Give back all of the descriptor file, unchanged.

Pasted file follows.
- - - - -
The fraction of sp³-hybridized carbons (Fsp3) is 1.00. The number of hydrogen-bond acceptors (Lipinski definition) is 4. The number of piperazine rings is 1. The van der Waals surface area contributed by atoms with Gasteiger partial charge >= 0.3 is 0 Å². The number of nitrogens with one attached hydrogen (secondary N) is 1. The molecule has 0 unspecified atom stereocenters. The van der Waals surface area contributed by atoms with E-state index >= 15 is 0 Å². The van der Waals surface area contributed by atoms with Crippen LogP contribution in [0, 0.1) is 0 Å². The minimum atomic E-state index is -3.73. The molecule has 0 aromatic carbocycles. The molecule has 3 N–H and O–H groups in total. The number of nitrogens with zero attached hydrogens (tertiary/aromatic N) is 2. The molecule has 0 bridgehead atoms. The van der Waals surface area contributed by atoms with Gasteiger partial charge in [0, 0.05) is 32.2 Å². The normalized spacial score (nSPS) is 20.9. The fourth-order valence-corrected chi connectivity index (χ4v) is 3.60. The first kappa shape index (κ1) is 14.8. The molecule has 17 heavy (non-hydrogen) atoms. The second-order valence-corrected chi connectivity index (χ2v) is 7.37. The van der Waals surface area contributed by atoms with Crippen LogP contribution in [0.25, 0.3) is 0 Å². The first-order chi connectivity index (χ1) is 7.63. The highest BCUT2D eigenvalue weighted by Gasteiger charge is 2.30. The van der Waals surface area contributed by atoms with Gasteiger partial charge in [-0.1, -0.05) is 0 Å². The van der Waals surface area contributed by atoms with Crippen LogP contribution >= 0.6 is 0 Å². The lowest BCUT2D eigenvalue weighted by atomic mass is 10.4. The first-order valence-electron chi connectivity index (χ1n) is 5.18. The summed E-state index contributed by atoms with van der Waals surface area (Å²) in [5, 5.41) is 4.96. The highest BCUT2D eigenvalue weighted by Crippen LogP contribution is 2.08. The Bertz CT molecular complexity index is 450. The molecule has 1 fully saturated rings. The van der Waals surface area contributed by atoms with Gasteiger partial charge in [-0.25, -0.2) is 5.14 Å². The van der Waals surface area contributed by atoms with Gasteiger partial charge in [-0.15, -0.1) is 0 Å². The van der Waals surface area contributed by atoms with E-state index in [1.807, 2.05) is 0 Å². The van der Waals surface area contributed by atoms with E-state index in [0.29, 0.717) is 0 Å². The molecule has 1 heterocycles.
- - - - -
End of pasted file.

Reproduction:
The fraction of sp³-hybridized carbons (Fsp3) is 1.00. The number of hydrogen-bond acceptors (Lipinski definition) is 4. The number of piperazine rings is 1. The van der Waals surface area contributed by atoms with Gasteiger partial charge >= 0.3 is 0 Å². The number of nitrogens with one attached hydrogen (secondary N) is 1. The molecule has 0 unspecified atom stereocenters. The van der Waals surface area contributed by atoms with E-state index >= 15 is 0 Å². The van der Waals surface area contributed by atoms with Crippen LogP contribution in [0, 0.1) is 0 Å². The minimum atomic E-state index is -3.73. The molecule has 0 aromatic carbocycles. The molecule has 3 N–H and O–H groups in total. The number of nitrogens with zero attached hydrogens (tertiary/aromatic N) is 2. The molecule has 0 bridgehead atoms. The van der Waals surface area contributed by atoms with Gasteiger partial charge in [0, 0.05) is 32.2 Å². The normalized spacial score (nSPS) is 20.9. The fourth-order valence-corrected chi connectivity index (χ4v) is 3.60. The first kappa shape index (κ1) is 14.8. The molecule has 17 heavy (non-hydrogen) atoms. The second-order valence-corrected chi connectivity index (χ2v) is 7.37. The van der Waals surface area contributed by atoms with Crippen LogP contribution in [0.25, 0.3) is 0 Å². The first-order chi connectivity index (χ1) is 7.63. The highest BCUT2D eigenvalue weighted by Gasteiger charge is 2.30. The van der Waals surface area contributed by atoms with Gasteiger partial charge in [-0.1, -0.05) is 0 Å². The van der Waals surface area contributed by atoms with Crippen LogP contribution >= 0.6 is 0 Å². The lowest BCUT2D eigenvalue weighted by atomic mass is 10.4. The first-order valence-electron chi connectivity index (χ1n) is 5.18. The summed E-state index contributed by atoms with van der Waals surface area (Å²) in [5, 5.41) is 4.96. The highest BCUT2D eigenvalue weighted by Crippen LogP contribution is 2.08. The Bertz CT molecular complexity index is 450. The molecule has 1 fully saturated rings. The van der Waals surface area contributed by atoms with Gasteiger partial charge in [-0.25, -0.2) is 5.14 Å². The van der Waals surface area contributed by atoms with Gasteiger partial charge in [-0.15, -0.1) is 0 Å². The van der Waals surface area contributed by atoms with E-state index in [1.807, 2.05) is 0 Å². The van der Waals surface area contributed by atoms with E-state index in [0.29, 0.717) is 0 Å². The molecule has 1 heterocycles.